Tuesday, March 13, 2001

Lebanon takes 2nd look at land buy




By Cindi Andrews
The Cincinnati Enquirer

        LEBANON — An on-again, off-again plan to buy land for water wells may be on again.

        City Council — which two weeks ago refused to be pressured into a vote on a purchase contract — has the information it needs to make a decision at tonight's meeting, Councilman Mark Flick said Monday.

        The proposed contract for 130 acres at Bunnell Road and U.S. 42 in Turtlecreek Township expired Feb. 28, and the Mason businessmen who control the land said then that they would not wait for the city's decision.

        But it appears the land is still available, City Manager James Patrick said Monday. Council will consider buying it for $1.5 million, he said — as originally negotiated.

        The land is needed, Mr. Patrick has said, to decrease Lebanon's reliance on its current water supply. The site is atop the Shaker Creek Aquifer, a layer of sand and gravel that holds water beneath the ground.

        Pump tests — completed since council's Feb. 27 meeting — show the city could get 2 million to 3 million gallons a day from the site, officials said — nearly double the city's current capacity.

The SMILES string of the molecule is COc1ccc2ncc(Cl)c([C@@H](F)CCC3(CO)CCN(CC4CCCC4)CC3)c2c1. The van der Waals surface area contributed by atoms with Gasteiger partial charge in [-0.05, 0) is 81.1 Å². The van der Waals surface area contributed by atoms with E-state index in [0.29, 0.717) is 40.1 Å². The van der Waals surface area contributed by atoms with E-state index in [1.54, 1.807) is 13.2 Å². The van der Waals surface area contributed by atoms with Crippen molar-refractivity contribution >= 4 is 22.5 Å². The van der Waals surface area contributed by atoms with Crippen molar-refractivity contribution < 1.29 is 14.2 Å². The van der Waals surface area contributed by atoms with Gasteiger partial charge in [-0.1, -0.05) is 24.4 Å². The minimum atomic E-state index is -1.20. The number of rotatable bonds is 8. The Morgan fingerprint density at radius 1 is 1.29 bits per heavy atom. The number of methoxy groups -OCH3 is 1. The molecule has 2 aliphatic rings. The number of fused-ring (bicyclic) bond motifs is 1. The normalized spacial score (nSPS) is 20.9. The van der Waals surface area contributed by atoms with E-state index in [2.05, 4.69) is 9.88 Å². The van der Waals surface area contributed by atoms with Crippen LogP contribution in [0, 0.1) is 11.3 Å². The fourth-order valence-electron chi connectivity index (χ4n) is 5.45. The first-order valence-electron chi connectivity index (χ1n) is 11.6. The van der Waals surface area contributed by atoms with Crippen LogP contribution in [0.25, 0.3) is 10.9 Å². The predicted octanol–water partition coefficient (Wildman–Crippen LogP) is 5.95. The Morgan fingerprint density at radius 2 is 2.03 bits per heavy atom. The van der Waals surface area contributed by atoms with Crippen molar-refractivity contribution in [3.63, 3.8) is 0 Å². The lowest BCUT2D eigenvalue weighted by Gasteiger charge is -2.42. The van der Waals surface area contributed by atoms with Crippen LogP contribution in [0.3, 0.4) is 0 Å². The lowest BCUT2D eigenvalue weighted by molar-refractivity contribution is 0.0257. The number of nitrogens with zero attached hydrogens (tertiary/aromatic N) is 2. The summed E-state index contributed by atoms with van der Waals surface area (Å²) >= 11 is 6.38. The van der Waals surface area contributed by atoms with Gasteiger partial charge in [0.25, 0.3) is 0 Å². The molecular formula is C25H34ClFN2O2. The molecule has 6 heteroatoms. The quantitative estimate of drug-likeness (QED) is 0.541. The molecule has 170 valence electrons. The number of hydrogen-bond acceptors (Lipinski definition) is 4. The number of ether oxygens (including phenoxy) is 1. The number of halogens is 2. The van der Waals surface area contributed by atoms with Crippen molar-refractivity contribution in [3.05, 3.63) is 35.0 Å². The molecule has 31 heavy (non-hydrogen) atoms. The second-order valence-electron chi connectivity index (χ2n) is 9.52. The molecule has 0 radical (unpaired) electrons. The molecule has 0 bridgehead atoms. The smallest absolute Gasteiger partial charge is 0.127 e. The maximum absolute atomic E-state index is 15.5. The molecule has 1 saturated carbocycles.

“Short-term, this is a good solution, it appears to me,” Mr. Flick said. “Long-term, some other solution will have to be found.”

        Consulting firm Layne-Western found the aquifer's total capacity in the area to be about 10 million gallons a day, Mr. Flick said. Mason, the county and others already use much of that.

        Mason Vice Mayor Jim Fox said his city is willing to divvy up the water with other users, but warned Lebanon against putting too much faith in capacity estimates.

        “We had a consultant that said we could depend on the aquifer for 6 million gallons a day,” Mr. Fox said. “That just hasn't proved to be accurate.”

        The land's cost has caused almost as much controversy as the water availability. It was appraised at about $6,000 an acre — the same amount businessmen John Zopff and Jack Flaherty could buy it for under their option. The city would be charged almost twice that.

        In addition to using the land for aquifer access, Lebanon officials also are talking about selling some of it to industry and using it for a future southern bypass.

       



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